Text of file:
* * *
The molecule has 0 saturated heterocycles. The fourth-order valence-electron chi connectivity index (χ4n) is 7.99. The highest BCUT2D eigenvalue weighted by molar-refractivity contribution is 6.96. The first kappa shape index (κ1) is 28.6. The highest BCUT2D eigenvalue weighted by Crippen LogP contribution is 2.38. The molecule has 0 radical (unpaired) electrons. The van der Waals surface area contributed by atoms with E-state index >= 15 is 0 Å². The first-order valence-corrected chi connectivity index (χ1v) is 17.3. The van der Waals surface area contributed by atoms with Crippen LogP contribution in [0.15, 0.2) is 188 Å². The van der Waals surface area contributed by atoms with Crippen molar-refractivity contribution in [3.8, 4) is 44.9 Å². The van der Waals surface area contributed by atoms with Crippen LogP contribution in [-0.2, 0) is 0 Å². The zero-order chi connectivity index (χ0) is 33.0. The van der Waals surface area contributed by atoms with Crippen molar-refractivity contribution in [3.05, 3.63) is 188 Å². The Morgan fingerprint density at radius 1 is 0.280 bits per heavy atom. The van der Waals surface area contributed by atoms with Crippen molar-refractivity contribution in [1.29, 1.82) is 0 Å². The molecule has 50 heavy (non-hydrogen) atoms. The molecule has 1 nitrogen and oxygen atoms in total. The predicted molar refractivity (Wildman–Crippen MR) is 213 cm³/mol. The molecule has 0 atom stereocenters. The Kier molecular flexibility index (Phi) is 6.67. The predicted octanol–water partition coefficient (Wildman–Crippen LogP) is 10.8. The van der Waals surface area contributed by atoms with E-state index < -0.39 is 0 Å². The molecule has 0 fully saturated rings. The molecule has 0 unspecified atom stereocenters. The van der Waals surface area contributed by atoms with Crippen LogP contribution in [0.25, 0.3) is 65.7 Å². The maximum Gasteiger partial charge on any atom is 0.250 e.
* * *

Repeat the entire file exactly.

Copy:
The molecule has 0 saturated heterocycles. The fourth-order valence-electron chi connectivity index (χ4n) is 7.99. The highest BCUT2D eigenvalue weighted by molar-refractivity contribution is 6.96. The first kappa shape index (κ1) is 28.6. The highest BCUT2D eigenvalue weighted by Crippen LogP contribution is 2.38. The molecule has 0 radical (unpaired) electrons. The van der Waals surface area contributed by atoms with E-state index >= 15 is 0 Å². The first-order valence-corrected chi connectivity index (χ1v) is 17.3. The van der Waals surface area contributed by atoms with Crippen LogP contribution in [0.15, 0.2) is 188 Å². The van der Waals surface area contributed by atoms with Crippen molar-refractivity contribution in [3.8, 4) is 44.9 Å². The van der Waals surface area contributed by atoms with Crippen LogP contribution in [-0.2, 0) is 0 Å². The zero-order chi connectivity index (χ0) is 33.0. The van der Waals surface area contributed by atoms with Crippen molar-refractivity contribution in [3.05, 3.63) is 188 Å². The Morgan fingerprint density at radius 1 is 0.280 bits per heavy atom. The van der Waals surface area contributed by atoms with Crippen molar-refractivity contribution in [1.29, 1.82) is 0 Å². The molecule has 50 heavy (non-hydrogen) atoms. The molecule has 1 nitrogen and oxygen atoms in total. The predicted molar refractivity (Wildman–Crippen MR) is 213 cm³/mol. The molecule has 0 atom stereocenters. The Kier molecular flexibility index (Phi) is 6.67. The predicted octanol–water partition coefficient (Wildman–Crippen LogP) is 10.8. The van der Waals surface area contributed by atoms with E-state index < -0.39 is 0 Å². The molecule has 0 fully saturated rings. The molecule has 0 unspecified atom stereocenters. The van der Waals surface area contributed by atoms with Crippen LogP contribution in [0.25, 0.3) is 65.7 Å². The maximum Gasteiger partial charge on any atom is 0.250 e.